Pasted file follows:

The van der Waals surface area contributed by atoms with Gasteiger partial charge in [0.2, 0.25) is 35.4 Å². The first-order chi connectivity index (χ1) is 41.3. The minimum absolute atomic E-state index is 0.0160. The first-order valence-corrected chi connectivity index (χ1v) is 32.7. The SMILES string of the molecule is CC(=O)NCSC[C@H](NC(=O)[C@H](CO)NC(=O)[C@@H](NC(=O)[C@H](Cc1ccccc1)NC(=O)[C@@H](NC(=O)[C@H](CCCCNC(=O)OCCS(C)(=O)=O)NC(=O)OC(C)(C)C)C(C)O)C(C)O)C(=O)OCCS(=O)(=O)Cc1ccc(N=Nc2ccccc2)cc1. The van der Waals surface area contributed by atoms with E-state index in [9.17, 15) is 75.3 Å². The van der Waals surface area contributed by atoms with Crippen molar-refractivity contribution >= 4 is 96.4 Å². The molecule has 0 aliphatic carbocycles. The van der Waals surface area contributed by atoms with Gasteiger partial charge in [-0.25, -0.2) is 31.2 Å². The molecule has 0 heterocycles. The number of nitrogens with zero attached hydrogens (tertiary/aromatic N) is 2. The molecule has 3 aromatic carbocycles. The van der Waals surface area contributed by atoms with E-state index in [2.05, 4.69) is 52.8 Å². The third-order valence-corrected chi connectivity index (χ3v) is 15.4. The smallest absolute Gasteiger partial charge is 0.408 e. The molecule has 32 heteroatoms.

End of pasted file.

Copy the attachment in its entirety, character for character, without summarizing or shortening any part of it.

The van der Waals surface area contributed by atoms with Gasteiger partial charge in [0.2, 0.25) is 35.4 Å². The first-order chi connectivity index (χ1) is 41.3. The minimum absolute atomic E-state index is 0.0160. The first-order valence-corrected chi connectivity index (χ1v) is 32.7. The SMILES string of the molecule is CC(=O)NCSC[C@H](NC(=O)[C@H](CO)NC(=O)[C@@H](NC(=O)[C@H](Cc1ccccc1)NC(=O)[C@@H](NC(=O)[C@H](CCCCNC(=O)OCCS(C)(=O)=O)NC(=O)OC(C)(C)C)C(C)O)C(C)O)C(=O)OCCS(=O)(=O)Cc1ccc(N=Nc2ccccc2)cc1. The van der Waals surface area contributed by atoms with E-state index in [9.17, 15) is 75.3 Å². The van der Waals surface area contributed by atoms with Crippen molar-refractivity contribution >= 4 is 96.4 Å². The molecule has 0 aliphatic carbocycles. The van der Waals surface area contributed by atoms with Gasteiger partial charge in [-0.25, -0.2) is 31.2 Å². The molecule has 0 heterocycles. The number of nitrogens with zero attached hydrogens (tertiary/aromatic N) is 2. The molecule has 3 aromatic carbocycles. The van der Waals surface area contributed by atoms with E-state index in [2.05, 4.69) is 52.8 Å². The third-order valence-corrected chi connectivity index (χ3v) is 15.4. The smallest absolute Gasteiger partial charge is 0.408 e. The molecule has 32 heteroatoms.